Anne Frank, 15-year-old Jewish victim of the Holocaust, said, “No one has ever become poor by giving.”
“Here’s my gift-giving rule: Respect your current financial situation,” says Suze Orman, personal financial adviser.
Sounding quite opposite, there is actually much truth in both quotes.
Anne Frank most likely was referring to giving of oneself in acts of service, such as the “helpers,” including Miep Gies, who took care of the Frank family while in hiding from the Gestapo. Anne wrote in her now famous diary, “Miep is just like a pack mule, she fetches and carries so much. Almost every day she manages to get hold of some vegetables for us brings everything in shopping bags on her bicycle [sic].”
In our modern day of excess in so many arenas, Orman’s advice reflects wisdom in not forgetting your financial situation when purchasing gifts.
I’m talking about gift-giving here because the biggest shopping season of the year approaches. I was not personally raised with holiday gift-giving, so as a 40-year-old, I was somewhat aghast when I first saw excessive spending and showering of presents that occurred in some homes. One affluent family I knew had an only child and each year filled an entire room with her expensive presents.
The first time I saw the room, I was reminded of The Berenstain Bears children’s books; in particular, the “Too Much” series: Too Much TV, Too Much Vacation, Too Much Junk Food, Too Much Noise, Too Much Trick or Treat. In the books, Mama and Papa Bear teach Brother and Sister Bear life values. There is not a “Too Much Christmas” book, but with a positive twist in “The Berenstain Bears and the Joy of Giving,” the cubs learn about the joy of giving to others, not just getting for themselves.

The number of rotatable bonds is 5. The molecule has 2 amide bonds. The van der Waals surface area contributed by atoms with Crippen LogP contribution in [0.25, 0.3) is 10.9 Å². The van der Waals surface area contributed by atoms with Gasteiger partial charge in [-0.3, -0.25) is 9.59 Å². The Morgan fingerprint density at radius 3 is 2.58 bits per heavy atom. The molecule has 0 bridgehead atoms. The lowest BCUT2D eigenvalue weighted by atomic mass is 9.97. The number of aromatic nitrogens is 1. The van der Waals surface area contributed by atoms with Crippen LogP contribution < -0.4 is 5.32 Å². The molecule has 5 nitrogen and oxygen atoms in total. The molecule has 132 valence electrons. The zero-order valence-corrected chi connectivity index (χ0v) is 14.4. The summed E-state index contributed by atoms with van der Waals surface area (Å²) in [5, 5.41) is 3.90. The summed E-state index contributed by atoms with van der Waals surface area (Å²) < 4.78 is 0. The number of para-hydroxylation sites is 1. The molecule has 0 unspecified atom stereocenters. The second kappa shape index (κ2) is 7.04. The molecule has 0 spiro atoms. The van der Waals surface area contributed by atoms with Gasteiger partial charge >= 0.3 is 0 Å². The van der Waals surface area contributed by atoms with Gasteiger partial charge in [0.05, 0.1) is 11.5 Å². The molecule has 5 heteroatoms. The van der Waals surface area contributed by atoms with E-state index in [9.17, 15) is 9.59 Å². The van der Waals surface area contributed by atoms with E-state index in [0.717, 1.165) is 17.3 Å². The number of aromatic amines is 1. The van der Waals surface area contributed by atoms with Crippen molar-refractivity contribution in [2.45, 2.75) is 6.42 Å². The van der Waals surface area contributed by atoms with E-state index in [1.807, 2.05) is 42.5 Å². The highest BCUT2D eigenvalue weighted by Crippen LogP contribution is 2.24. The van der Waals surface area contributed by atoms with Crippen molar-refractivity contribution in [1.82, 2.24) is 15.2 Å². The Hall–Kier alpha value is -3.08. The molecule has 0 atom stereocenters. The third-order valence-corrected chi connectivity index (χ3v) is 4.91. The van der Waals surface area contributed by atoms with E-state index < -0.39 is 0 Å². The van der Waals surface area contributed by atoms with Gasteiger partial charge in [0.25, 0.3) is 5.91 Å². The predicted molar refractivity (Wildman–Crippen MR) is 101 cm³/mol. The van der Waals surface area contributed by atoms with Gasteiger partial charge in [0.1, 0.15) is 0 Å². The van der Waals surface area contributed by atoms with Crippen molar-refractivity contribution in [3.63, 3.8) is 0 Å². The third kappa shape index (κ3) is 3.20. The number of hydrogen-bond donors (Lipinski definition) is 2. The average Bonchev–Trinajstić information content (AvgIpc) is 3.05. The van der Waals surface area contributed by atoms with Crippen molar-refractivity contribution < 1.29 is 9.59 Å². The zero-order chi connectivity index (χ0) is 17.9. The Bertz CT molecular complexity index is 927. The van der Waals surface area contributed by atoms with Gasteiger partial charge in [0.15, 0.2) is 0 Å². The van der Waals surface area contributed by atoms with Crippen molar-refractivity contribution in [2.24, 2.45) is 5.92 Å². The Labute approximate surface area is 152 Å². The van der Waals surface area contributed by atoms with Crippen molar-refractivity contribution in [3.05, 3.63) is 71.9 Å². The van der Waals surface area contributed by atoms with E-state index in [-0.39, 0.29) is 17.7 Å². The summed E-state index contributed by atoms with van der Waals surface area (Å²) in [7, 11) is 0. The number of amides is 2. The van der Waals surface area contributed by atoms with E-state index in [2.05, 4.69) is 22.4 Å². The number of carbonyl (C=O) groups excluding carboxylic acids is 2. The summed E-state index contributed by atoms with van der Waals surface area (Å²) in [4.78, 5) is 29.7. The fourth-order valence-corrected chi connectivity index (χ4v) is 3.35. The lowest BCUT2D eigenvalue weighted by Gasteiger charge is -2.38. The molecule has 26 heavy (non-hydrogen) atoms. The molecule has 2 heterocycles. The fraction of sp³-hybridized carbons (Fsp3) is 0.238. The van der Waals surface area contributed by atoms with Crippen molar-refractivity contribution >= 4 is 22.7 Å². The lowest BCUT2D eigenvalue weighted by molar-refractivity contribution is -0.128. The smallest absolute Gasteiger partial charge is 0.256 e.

I was impressed with Len Baublitz’s cartoon in this paper last week. He depicted a disgruntled Prime package sneering at recognizable items made here in the Methow. “Supply chain issues? Why not make Methow Prime?” In that vein, I thought about all the local artisans who will once again not have the bazaar opportunities this year to sell their wares at the Winthrop Barn and Methow Valley Community Center. Still, Methow Made products are available at numerous business outlets in the valley. Remember these vendors when making your list.
Also, bigger, better, shinier is not always necessary. The Senior Center Thrift Store, commonly known as the Rummage Room, will open its Christmas Room on Nov. 20. Every year, the room is filled with reusable items and many gift ideas that are “new-in-box.” A near neighbor in Twisp, The Thrifty Fox, also offers up unique and fun items for gifting. The Free Libraries in Twisp, Winthrop and Mazama frequently have current good reads that are in excellent condition. Poke your head in and check out the titles when in the neighborhoods.
As my mom aged, she always said, “I don’t need any more stuff.” She was trying to get rid of the stuff she had. I was reminded of a Message to Adult Kids that I read in answer to “What do you want for Christmas?”
“I want you to keep coming around/I want you to ask me questions/Ask my advice/Ask for my opinion/Ask for my help/I want you to come over and rant about your problems/Rant about life/Whatever/Tell me about your job/Your worries/Your classes/Come over and laugh with me/Or laugh at me/I don’t care/Hearing you laugh is music to my ears/I want you to continue sharing your life with me.”
Balance, my friends, balance in all things.